At the end of last month, Nicholas Kristof published a piece in the New York Times calling for academics to come out from their insular bubble and participate in the mainstream conversation—especially with respect to writing. Joshua Rothman responded in the New Yorker that academic writing is only as “knotty and strange, remote and insular, technical and specialized, forbidding and clannish” as the academy itself.
Now, professor and writer Emily Jordi has joined the fray. Up at the Feminist Wire, “Why is Academic Writing so Beautiful? Notes on Black Feminist Scholarship” takes issue with the idea that all academic writing is impenetrable:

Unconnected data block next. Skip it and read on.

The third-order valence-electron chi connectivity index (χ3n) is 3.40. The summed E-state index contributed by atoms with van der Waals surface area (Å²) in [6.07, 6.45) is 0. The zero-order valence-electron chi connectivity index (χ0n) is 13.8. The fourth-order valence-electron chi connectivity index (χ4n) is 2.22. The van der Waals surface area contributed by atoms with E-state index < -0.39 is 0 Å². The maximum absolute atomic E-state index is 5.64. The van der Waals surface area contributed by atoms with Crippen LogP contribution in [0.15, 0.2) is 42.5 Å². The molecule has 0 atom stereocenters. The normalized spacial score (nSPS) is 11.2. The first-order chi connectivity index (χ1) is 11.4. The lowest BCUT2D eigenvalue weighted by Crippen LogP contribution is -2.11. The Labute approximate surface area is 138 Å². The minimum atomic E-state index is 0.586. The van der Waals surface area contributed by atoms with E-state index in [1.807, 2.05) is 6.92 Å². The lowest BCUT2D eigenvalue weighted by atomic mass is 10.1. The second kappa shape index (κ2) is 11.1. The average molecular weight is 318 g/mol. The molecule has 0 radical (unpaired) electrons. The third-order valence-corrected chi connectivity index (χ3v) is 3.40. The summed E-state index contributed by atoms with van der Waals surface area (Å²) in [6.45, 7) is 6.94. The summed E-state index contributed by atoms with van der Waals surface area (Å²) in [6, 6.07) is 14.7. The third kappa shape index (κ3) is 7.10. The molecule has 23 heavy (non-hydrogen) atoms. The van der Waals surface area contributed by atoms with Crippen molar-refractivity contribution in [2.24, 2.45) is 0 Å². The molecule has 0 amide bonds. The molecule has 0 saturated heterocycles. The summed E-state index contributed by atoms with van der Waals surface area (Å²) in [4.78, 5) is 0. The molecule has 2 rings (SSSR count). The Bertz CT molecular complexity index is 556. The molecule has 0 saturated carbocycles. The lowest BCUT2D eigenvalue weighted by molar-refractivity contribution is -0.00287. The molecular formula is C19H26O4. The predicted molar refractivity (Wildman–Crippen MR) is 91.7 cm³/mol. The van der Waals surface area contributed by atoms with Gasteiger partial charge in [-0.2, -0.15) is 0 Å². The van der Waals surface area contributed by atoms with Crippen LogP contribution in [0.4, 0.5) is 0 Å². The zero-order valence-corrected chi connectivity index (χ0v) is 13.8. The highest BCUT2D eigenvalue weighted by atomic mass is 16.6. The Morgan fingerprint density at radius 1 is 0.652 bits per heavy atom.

For the black feminist tradition of academic writing I am describing, this has never meant simplifying one’s ideas, rejecting critical theory, or aiming for immediate accessibility; it has meant taking responsibility for one’s own language of complex thought and presenting ideas in a way that invites understanding. And—crucially—it has meant deciding to do so in the 1980s and 1990s, at the very moment when the specialized vocabulary and complex syntax of poststructuralist theory was in vogue. The fact that “difficult” academic writing has its own value and purpose is another subject. My point here is that before we engage in hand-wringing about the way academics are forced to write, we should recall black women critics who intentionally pioneered and sustain a tradition of understated, beautiful prose.